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Assessment and grading are words that are often used interchangeably—and understandably so, since they are closely related. As a result, many equate assessment with grading.

However, assessment and grading differ, starting with their goals.

The goal of grading is to evaluate individual student performance against a set of criteria for a given unit or course. Grades may or may not be an accurate measure of student learning, depending on what is being evaluated. For example, attendance, on-time assignment submission, formatting, and participation may not reveal a lot about how much a student has learned, but they can offer indicators or signals for instructor intervention. 

Grades alone, while useful as a standardized measurement, don’t provide enough personalized feedback for what a student does or does not know and what they need to do to further their learning. According to Thomas Guskey, when grades are used alone, “even accurate, task-involving grades don’t lead to improved student learning. Students get no direction for improvement from a letter, number, word, phrase, or symbol attached to evidence of their learning. Only when grades are paired with individualized comments that offer guidance and direction for improvement do they enhance achievement and foster learning progress” (Guskey, 2019)

The goal of assessment, on the other hand, is more expansive—because it is not solely about grading and includes low-stakes formative assessments void of summative evaluations—it can further student learning by including feedback and guiding students towards next steps in learning. Assessment includes low-stakes, frequent assignments that educators give students in class or as homework, in addition to summative tests or exams. Qualitative feedback is also a component of assessment that operates as a checkpoint in the student learning journey. 

Assessment does not always include grades, but grading is always a part of assessment.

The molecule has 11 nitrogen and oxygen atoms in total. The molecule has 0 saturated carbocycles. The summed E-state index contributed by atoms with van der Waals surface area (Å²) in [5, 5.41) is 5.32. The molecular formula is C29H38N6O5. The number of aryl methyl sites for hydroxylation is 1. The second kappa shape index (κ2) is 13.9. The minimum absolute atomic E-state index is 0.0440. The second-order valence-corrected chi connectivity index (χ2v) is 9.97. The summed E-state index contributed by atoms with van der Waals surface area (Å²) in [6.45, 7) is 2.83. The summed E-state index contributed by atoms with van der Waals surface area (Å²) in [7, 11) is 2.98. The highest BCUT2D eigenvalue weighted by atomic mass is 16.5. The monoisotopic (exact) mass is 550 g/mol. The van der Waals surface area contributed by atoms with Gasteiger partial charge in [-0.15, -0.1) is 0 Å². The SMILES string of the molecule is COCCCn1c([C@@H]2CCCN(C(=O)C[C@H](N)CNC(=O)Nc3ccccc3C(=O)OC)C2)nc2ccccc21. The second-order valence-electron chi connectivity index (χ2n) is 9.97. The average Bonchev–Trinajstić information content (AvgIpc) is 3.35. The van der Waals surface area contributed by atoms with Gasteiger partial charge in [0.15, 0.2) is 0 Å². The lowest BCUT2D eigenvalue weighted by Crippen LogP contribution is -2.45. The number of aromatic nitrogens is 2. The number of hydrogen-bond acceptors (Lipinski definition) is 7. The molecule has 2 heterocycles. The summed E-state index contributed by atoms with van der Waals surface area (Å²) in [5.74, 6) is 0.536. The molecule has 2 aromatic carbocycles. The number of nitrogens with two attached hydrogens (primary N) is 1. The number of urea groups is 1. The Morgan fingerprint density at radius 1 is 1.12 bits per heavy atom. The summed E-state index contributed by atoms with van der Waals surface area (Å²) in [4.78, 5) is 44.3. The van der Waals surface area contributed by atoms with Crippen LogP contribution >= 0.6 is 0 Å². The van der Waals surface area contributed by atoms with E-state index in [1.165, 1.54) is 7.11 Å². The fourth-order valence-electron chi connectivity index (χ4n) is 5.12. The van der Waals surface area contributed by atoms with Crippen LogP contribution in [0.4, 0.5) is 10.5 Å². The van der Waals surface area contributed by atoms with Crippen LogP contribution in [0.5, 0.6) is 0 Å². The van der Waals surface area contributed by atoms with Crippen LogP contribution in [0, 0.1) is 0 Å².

Therefore, grading is a subset of assessment. 

Why is this important?

Assessments are not just tests, but also low-stakes assignments and daily check-ins. They uncover more data about student learning than grades. While grades may communicate student progress in general or serve as warning indicators, assessment can identify specific learning gaps that may require teacher intervention. Grades alone don’t reveal this level of granularity. 

Assessment is a critical part of teaching and learning, providing cohort-based and individual-level data insights to educators. Are students learning what we are teaching? Is there a way to increase teaching efficacy to foster better student learning outcomes? In other words, are the goals of education being met?

The above questions can be answered via assessment, which provide the following:

  • Diagnostic feedback about what students do and do not know,
  • Information as to what demonstrates deep comprehension of the subject,
  • An opportunity to encourage student learning,
  • And teacher self evaluation on what is and is not working and next steps to bridge student learning gaps.

It’s easy to see how assessment and grading are often interchanged, given their close pedagogical juxtaposition. Both grading and assessment are necessary; grading to communicate in a succinct manner student progress to inform placement and other institutions, and assessment to gain deep insights into this progress. But it’s also important to understand and acknowledge the differences as we help students navigate the educational journey. 

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